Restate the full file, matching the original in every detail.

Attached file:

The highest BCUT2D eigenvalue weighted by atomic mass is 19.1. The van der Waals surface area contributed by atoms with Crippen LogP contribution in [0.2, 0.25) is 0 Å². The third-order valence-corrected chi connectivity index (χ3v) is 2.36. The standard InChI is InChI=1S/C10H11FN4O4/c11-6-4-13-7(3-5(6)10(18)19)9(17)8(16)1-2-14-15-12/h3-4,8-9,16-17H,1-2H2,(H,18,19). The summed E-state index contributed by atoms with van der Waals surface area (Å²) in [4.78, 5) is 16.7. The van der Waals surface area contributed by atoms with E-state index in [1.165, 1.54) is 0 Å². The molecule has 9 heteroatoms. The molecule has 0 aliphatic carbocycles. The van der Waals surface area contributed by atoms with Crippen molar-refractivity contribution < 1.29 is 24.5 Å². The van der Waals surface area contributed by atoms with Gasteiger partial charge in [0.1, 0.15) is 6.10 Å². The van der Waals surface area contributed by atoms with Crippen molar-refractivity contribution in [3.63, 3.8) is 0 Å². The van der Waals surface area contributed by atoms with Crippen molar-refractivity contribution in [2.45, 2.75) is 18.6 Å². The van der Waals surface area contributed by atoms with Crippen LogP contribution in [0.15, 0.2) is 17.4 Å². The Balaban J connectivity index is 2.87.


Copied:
The highest BCUT2D eigenvalue weighted by atomic mass is 19.1. The van der Waals surface area contributed by atoms with Crippen LogP contribution in [0.2, 0.25) is 0 Å². The third-order valence-corrected chi connectivity index (χ3v) is 2.36. The standard InChI is InChI=1S/C10H11FN4O4/c11-6-4-13-7(3-5(6)10(18)19)9(17)8(16)1-2-14-15-12/h3-4,8-9,16-17H,1-2H2,(H,18,19). The summed E-state index contributed by atoms with van der Waals surface area (Å²) in [4.78, 5) is 16.7. The van der Waals surface area contributed by atoms with E-state index in [1.165, 1.54) is 0 Å². The molecule has 9 heteroatoms. The molecule has 0 aliphatic carbocycles. The van der Waals surface area contributed by atoms with Crippen molar-refractivity contribution < 1.29 is 24.5 Å². The van der Waals surface area contributed by atoms with Gasteiger partial charge in [0.1, 0.15) is 6.10 Å². The van der Waals surface area contributed by atoms with Crippen molar-refractivity contribution in [3.63, 3.8) is 0 Å². The van der Waals surface area contributed by atoms with Crippen molar-refractivity contribution in [2.45, 2.75) is 18.6 Å². The van der Waals surface area contributed by atoms with Crippen LogP contribution in [0.15, 0.2) is 17.4 Å². The Balaban J connectivity index is 2.87.